PENNING HER FUTURE Elizabeth Reapy, writer and founding editor of online literary journal wordlegs.com.
From an Australian orange factory to John Lennon’s island
Thomas Edison once said ‘there is no substitute for hard work’. Living by this ethos, Elizabeth Reapy (28), a writer from Claremorris, has carved out a prolific career in the short time since she took the plunge and picked up the squat pen.
Although Elizabeth immerses herself in taking inspiration from everyday life for her ‘very real’ short stories, and is also busy attending screenwriting classes, she found time to organise a three-day writers’ festival in Co Sligo – from the other side of the world.
From its inception in an orange factory in the Australian outback to a booked-out Ocean Sands Hotel in Enniscrone, the Shore Writers’ Festival, which took place just last weekend, was Reapy’s ambitious brainchild – and she nurtured it like any mother would.
A former English teacher, Elizabeth has had a love of words for as long as she can remember. “I’ve always loved it [writing], since I was small,” she says. “I became a teacher and then I realised I wanted to be a writer.”
Elizabeth went on to complete a masters in Creative Writing at Queen’s University Belfast, graduating in 2009, and has since been recognised by Mayo Arts Council and been invited to read at many writers’ festivals.
The founding editor of the online literary journal wordlegs.com, which was established in 2010, Elizabeth also shares short stories through podcasts.ie. Her main aims are to expose young Irish readers to literature in an accessible way and to support young writers.
“It’s probably connected to my teaching background, I want to encourage people and want them to enjoy the language,” she says passionately.
However, she is under no allusion about how difficult it is to crack the notoriously impregnable industry. She is aware that it takes lots of time and effort, and so, before she embarked, she set herself a limit. “I knew it was going to be hard, but I gave myself ten years to become a professional writer.”
Elizabeth started taking her own writing seriously after reading one of her short stories at Belmullet’s Force 12 writers’ festival in 2008. Afterwards, writer and poet Kevin Higgins invited her to read at Galway City Library. “From that point I thought, oh God, maybe people will read my stuff … and maybe they’ll like it.”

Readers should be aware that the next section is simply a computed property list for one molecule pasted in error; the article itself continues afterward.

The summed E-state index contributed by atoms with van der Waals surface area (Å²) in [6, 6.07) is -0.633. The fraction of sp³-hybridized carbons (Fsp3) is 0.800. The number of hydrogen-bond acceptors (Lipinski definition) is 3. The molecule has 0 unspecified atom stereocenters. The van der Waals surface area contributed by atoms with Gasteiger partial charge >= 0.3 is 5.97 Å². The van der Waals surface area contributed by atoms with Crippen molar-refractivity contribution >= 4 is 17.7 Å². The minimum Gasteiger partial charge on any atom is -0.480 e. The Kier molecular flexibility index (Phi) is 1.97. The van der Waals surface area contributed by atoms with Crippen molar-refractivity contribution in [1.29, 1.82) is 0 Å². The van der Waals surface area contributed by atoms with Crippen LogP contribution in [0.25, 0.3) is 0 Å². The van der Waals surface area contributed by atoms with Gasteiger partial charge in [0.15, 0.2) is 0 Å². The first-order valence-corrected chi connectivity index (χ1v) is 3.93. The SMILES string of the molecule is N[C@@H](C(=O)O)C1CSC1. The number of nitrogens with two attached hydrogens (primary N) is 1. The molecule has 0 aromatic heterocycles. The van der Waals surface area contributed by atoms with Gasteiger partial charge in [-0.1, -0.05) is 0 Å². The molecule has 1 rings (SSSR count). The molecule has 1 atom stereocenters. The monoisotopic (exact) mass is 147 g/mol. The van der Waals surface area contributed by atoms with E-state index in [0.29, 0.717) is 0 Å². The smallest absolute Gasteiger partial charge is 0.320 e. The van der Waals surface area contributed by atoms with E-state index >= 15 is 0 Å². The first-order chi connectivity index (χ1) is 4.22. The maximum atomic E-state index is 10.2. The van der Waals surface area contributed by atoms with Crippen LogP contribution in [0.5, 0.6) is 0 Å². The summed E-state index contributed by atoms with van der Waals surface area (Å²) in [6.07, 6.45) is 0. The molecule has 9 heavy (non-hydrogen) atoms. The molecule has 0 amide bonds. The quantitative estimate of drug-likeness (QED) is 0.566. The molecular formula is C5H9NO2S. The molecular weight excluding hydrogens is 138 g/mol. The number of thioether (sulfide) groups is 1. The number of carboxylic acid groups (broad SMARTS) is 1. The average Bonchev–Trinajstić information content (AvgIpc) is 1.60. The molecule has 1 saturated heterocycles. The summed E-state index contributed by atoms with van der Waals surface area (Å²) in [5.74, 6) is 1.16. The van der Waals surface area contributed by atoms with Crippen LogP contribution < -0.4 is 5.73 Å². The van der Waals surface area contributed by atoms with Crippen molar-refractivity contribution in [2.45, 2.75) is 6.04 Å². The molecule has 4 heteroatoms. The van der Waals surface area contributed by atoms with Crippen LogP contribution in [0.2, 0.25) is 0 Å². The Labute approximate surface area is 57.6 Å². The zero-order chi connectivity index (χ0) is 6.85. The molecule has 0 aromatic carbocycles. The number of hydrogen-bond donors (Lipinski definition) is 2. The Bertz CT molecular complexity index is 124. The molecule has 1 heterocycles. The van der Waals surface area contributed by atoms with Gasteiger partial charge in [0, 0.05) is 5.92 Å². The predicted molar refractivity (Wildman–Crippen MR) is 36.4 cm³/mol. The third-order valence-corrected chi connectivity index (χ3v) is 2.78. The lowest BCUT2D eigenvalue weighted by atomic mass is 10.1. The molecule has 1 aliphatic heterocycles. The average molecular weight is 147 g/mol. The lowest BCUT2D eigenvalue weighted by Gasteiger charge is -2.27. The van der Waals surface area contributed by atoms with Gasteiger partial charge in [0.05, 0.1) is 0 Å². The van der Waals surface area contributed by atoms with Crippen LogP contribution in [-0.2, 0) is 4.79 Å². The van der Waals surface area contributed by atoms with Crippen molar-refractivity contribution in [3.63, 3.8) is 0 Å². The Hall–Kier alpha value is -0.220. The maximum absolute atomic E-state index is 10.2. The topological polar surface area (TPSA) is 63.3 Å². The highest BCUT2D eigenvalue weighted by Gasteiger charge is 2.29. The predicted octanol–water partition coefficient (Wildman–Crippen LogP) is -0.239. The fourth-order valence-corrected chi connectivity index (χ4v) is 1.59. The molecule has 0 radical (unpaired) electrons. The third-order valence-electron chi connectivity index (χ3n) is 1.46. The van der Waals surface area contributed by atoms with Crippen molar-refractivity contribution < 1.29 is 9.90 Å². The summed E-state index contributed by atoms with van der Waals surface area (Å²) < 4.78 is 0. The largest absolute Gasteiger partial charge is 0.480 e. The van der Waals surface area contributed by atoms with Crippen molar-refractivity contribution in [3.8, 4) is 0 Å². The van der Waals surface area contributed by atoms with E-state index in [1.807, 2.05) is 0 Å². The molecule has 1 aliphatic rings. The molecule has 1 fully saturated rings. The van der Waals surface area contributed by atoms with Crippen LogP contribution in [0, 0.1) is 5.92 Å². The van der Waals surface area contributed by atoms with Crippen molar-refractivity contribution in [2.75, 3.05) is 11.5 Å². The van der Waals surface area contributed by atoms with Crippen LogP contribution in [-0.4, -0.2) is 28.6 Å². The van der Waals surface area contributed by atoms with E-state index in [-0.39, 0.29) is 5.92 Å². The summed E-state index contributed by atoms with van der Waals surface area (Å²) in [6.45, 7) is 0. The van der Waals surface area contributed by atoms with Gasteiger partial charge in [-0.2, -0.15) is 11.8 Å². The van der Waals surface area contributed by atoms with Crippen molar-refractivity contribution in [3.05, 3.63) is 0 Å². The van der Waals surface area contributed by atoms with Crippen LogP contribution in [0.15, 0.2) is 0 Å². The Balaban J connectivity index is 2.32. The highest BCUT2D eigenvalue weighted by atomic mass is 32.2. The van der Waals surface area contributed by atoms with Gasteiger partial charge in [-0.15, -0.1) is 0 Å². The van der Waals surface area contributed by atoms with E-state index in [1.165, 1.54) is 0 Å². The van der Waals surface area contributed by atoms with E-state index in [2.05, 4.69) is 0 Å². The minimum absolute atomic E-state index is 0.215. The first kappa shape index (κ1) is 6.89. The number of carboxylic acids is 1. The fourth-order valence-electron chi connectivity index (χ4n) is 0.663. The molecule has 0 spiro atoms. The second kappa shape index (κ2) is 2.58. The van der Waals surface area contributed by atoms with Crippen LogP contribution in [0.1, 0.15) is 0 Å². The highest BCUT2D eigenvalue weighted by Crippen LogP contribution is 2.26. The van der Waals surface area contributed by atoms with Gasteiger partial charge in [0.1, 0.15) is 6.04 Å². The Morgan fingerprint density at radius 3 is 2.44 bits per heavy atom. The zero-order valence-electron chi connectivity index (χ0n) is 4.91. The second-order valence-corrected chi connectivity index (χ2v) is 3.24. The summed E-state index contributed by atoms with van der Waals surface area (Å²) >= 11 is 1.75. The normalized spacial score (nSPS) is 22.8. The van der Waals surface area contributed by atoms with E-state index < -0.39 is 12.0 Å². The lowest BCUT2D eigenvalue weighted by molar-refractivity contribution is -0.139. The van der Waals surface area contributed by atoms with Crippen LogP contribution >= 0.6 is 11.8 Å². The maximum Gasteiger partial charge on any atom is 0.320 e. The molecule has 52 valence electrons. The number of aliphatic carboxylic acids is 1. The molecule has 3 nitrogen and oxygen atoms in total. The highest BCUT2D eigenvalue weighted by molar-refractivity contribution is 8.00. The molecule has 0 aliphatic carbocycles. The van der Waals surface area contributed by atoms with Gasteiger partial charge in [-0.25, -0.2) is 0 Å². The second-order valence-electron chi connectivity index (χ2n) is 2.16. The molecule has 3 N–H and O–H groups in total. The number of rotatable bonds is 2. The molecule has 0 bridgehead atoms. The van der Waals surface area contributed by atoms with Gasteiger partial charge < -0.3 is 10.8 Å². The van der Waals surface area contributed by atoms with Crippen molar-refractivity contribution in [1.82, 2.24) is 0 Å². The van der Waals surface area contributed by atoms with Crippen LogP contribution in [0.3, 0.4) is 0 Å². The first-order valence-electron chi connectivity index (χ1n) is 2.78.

Elizabeth heralds this ‘big turning point’ in her career as one of the reasons she decided to organise the writers’ festival.
Although one of her short stories, ‘Getting Better’, made it to number one in the Irish podcast charts on iTunes earlier this year, she remains modest about her achievements, putting much of them down to being in the right place, at the right time.
“I think I’ve had loads of breaks, well loads of little ones anyway,” she laughs. She highlights the Mayo Arts Council’s decision to award her the Tyrone Guthrie Centre Regional Bursary in 2011 as ‘very significant’. “I went there, and it was brilliant … From there I was picked to go to the Varuna Writers’ House in Sydney. This year has been massive,” reflects Elizabeth.
Seeds of an idea
Like many Irish down under, Elizabeth completed 88 days of regional work in the outback in order to get a second-year visa.
She describes, with equal amounts of fondness and lament, how eleven-hour night shifts spent sifting through oranges in an Australian fruit factory gave her the head space to develop the idea for the Shore Writers’ Festival. “It was really long hours, and you just sort of switch off a bit and ideas start coursing your imagination. The idea of a writers’ festival has always appealed to me.”
An invitation to the Australian Young Writers’ Festival made up her mind, and she put the wheels in motion and got word out.
Organising a one-of-a-kind writers’ festival in the west of Ireland – and editing a book of short stories to be launched at the festival – from 12,000 miles away while working in an orange factory is no mean feat. Elizabeth had some work for doing.
“It was really hard,” she admits. Coming home at 4am from a nightshift, Elizabeth would go to sleep at 5am, wake at 9am and to go to the local library to access the internet. Obstacles along the way included neighbours who wouldn’t share an internet connection and sharing a computer with a room full of people. But her passion and determination were ever present.
The Shore Writers’ Festival, which was run last weekend with the help of volunteers, was a huge success. It featured readings, poetry performances, workshops and talks, all of which were free. During the festival, Elizabeth also launched the print version of ‘30 Under 30’ in collaboration with Doire Press. A collection of short stories by 30 of Ireland’s most promising young writers, the title was originally published as a two-volume e-book. The print version contains many stories from the e-book, as well as many new works.
Steering a course
The festival might be over, but Elizabeth is not one for sitting on her hands. She is now turning most of her attention to another of her goals: getting a collection of her own short stories published.
Meanwhile, she is also writing a screenplay based in Mayo about Dorinish, the Clew Bay island that was once owned by John Lennon and Yoko Ono. It’s a different world to short-story writing, but Elizabeth is relishing the challenge. “I really like the idea of that sort of writing, working with a whole team of producers, directors and casting people who have their own skills,” she says.
Elizabeth’s passion, drive and talent are steering her deftly towards a prominent place in the Irish writing scene. And if she has her way, she’ll bring as many talented young writers as she can along with her on that journey.